Why Polygamy Is Legal in Islam Religion

In 1531, the Anabaptists of Münster openly preached that whoever wants to be a true Christian must have several wives. And Mormons, as the whole world knows, regard polygamy as a divine institution. One of the ways polygamy is still legally practiced in Iran today is the practice of mut`a,[25] a temporary contractual relationship based on the mutual consent of a man and a woman. Throughout the duration of the contract, the woman must remain faithful exclusively to the man and, in return, he must provide for her financial needs. Although this practice is technically legal, it is highly controversial. [26] The verse most often mentioned about polygamy is verse 3 of Sura 4 An-Nisa (Women). A translation of Yusuf Ali is shown below: Hip-hop became increasingly popular around the world, and Islam had a significant influence on rap music in the United States, where hip-hop first emerged. Two Muslim hip-hop artists who adopt the concept of polygamy in their music are Miss Undastand and Sons of Hagar. “Miss Undastood, a veiled young African-American poet, raps on her CD Dunya or Deen (Life or Faith) about war, love, the challenges of being a young Muslim woman in America, and the power of faith.” [45] Sons of Hagar is another hip-hop group that attempts to portray Islam positively in its lyrics and support Islamic practices in its actions.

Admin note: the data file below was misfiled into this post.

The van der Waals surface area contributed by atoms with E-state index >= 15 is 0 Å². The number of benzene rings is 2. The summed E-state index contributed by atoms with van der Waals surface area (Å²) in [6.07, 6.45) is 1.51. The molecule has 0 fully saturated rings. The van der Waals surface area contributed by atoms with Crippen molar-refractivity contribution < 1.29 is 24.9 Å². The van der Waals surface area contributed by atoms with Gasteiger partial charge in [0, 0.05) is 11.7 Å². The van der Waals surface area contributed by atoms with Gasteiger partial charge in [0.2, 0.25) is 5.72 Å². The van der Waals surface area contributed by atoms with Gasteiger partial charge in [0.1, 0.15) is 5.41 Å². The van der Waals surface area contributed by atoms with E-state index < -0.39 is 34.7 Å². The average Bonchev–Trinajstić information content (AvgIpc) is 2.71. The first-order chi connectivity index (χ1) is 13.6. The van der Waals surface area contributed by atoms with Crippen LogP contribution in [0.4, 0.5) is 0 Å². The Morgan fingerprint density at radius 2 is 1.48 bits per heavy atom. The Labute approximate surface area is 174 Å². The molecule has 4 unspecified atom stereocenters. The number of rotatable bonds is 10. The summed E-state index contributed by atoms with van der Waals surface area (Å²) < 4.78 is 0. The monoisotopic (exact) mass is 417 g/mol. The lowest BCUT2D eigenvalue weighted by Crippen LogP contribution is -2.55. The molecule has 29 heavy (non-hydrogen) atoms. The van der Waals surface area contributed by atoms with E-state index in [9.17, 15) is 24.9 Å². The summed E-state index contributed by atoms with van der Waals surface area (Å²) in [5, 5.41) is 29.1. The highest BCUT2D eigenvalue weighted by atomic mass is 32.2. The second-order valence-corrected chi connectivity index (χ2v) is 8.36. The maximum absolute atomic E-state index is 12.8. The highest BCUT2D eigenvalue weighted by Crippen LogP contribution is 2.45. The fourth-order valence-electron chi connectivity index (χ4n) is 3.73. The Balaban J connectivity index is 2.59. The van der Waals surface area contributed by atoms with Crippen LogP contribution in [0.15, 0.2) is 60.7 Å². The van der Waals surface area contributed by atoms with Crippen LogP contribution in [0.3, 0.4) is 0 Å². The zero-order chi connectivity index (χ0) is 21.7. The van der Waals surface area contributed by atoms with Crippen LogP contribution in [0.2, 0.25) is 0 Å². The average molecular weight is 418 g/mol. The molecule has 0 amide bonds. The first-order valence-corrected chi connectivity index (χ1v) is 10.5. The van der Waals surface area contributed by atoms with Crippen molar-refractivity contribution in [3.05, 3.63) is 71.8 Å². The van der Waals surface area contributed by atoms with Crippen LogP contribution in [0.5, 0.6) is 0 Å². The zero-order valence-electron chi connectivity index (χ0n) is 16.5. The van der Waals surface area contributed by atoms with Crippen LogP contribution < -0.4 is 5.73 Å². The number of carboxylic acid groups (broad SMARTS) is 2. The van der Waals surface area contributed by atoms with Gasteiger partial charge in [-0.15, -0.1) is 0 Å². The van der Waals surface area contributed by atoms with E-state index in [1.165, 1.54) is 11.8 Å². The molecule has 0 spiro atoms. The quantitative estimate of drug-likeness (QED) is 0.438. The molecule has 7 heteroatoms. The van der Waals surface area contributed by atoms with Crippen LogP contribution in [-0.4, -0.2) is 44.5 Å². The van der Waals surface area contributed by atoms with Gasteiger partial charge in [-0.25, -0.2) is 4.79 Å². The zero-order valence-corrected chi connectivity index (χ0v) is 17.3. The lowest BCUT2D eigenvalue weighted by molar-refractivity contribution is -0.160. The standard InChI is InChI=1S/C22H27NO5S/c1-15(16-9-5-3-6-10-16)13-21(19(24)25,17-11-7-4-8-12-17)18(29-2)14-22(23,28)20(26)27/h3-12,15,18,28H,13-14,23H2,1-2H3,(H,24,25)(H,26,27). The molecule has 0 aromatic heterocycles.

Her song “Sisterssss” supports polygamous practices. The band members argue that although polygamy is illegal in America, rapping about it is far less offensive than rapping about prostitutes by other artists. [46] Some religions consider any fulfillment of natural desires to be low or worldly and have taken the position that the most spiritual way to live life is to be single. Islam, on the other hand, does not take this extreme approach and views marriage as a necessary means of protecting a person from evil by providing an outlet for those natural desires that exist to ensure the procreation and continuity of human life. Without marriage, a person would be in constant danger of committing a sin to satisfy these desires. However, acknowledging the existence of such desires does not mean that Islam has opened the door to the pleasurable pursuit of sensuality as the sole goal. The answer to the first question is that it takes a large dose of naivety to suggest that men should remain patient all the time and never resort to another woman. It is an indisputable fact that polygamy has always existed in the history of human civilization. This is especially evident in the long line of prophets in the Bible who were men of God and yet had multiple wives. In allowing polygamy, Islam does not intend to side with men and encourage them to form harems or engage in sexual desires and debauchery, or to neglect and suppress women`s rights.